The internet giants will want to resist change, despite giving the impression of encouraging more regulation and government intervention, but it won’t be able to hold back the tides forever. With privacy concerns, fake news, tax evasion, political influence, anti-trust accusations and the unknown power of data analytics, the internet giants are simply fighting on too many fronts.

These are companies who have incredible financial power and immense armies of lobbyists, but Silicon Valley is the bad guy right now. Politicians have spotted an opportunity to make PR points by unloading on the punching bag, and you can guarantee there will be many lining up to take a swing.

France creates new 3 percent tax for internet giants

Unable to convince the EU to impose a special tax on US tech giants, France has decided to go it alone.

Today the French Finance Minister, Bruno Le Maire announced the introduction of a bill that will grab 3% of all revenues deemed to have been generated in France by digital companies with sales in excess of €25 million in France and €750 million globally. This seems to cover around 30 companies, but especially Google, Apple, Facebook and Amazon, which is why it’s being called the GAFA tax.

“This is about justice,” Le Maire reportedly said. “These digital giants use our personal data, make huge profits out of these data, then transfer the money somewhere else without paying their fair amount of taxes.” Funny how new taxes are always in the name of fairness isn’t it?

Said tech giants are unlikely to take this new tax lying down and will presumably threaten some kind of strop in retaliation, but if they want to make money in France they will have to abide by its tax rules. A bigger danger for them will be if France manages to pull this move off as that will presumably give the rest of Europe, and even the world, some funny ideas.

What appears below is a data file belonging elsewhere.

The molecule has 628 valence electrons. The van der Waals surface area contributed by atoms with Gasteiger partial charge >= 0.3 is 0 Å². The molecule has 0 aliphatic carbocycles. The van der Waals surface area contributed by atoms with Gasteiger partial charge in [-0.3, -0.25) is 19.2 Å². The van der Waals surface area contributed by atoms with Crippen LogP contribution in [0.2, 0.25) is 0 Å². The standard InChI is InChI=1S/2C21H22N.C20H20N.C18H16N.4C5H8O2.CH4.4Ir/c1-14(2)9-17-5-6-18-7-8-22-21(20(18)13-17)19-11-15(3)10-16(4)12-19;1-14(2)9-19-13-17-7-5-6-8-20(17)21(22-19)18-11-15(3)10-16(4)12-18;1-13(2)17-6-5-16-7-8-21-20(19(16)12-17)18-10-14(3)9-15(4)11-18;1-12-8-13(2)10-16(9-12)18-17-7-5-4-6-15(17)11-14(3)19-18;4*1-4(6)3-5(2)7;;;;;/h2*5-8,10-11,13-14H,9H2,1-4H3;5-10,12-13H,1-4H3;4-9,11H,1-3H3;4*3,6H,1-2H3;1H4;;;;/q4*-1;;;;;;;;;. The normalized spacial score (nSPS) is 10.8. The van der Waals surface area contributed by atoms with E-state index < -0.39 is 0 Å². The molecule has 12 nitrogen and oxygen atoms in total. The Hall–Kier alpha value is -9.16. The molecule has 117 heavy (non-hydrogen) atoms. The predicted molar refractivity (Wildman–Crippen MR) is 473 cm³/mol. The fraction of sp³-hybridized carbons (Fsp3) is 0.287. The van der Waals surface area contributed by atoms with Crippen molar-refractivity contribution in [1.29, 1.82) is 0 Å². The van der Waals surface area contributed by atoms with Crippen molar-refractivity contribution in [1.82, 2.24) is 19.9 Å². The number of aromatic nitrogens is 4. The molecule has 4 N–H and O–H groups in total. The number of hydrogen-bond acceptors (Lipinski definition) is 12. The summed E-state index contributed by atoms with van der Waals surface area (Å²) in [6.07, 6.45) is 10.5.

France has been planning something like this for a while but it’s not obvious exactly how it will claim the tax, especially as it expects to tax revenues derived from advertising, which is the main business model of Google and Facebook. France reckons it will trouser at least €500 million a year from this, which will come in handy since its own population doesn’t seem too keen on paying tax these days.

France takes on Apple in tax dispute… and wins

The French government has bagged a win in its quest to hold Silicon Valley accountable to fair and reasonable taxation rules with €500 million secured from Apple.

Apple has confirmed to Reuters it has settled a dispute over taxes due to the French purses over a 10-year period, though local newspapers are suggesting the figure is roughly €500 million. France is leaking the European battle against the slippery accountants of the internet giants, though whether this has any knock-on effect across the rest of the bloc remains to be seen. We suspect there will be a mixed reaction.

“As a multinational company, Apple is regularly audited by fiscal authorities around the world,” Apple France said in a statement to Reuters. “The French tax administration recently concluded a multi-year audit on the company’s French accounts, and those details will be published in our public accounts.”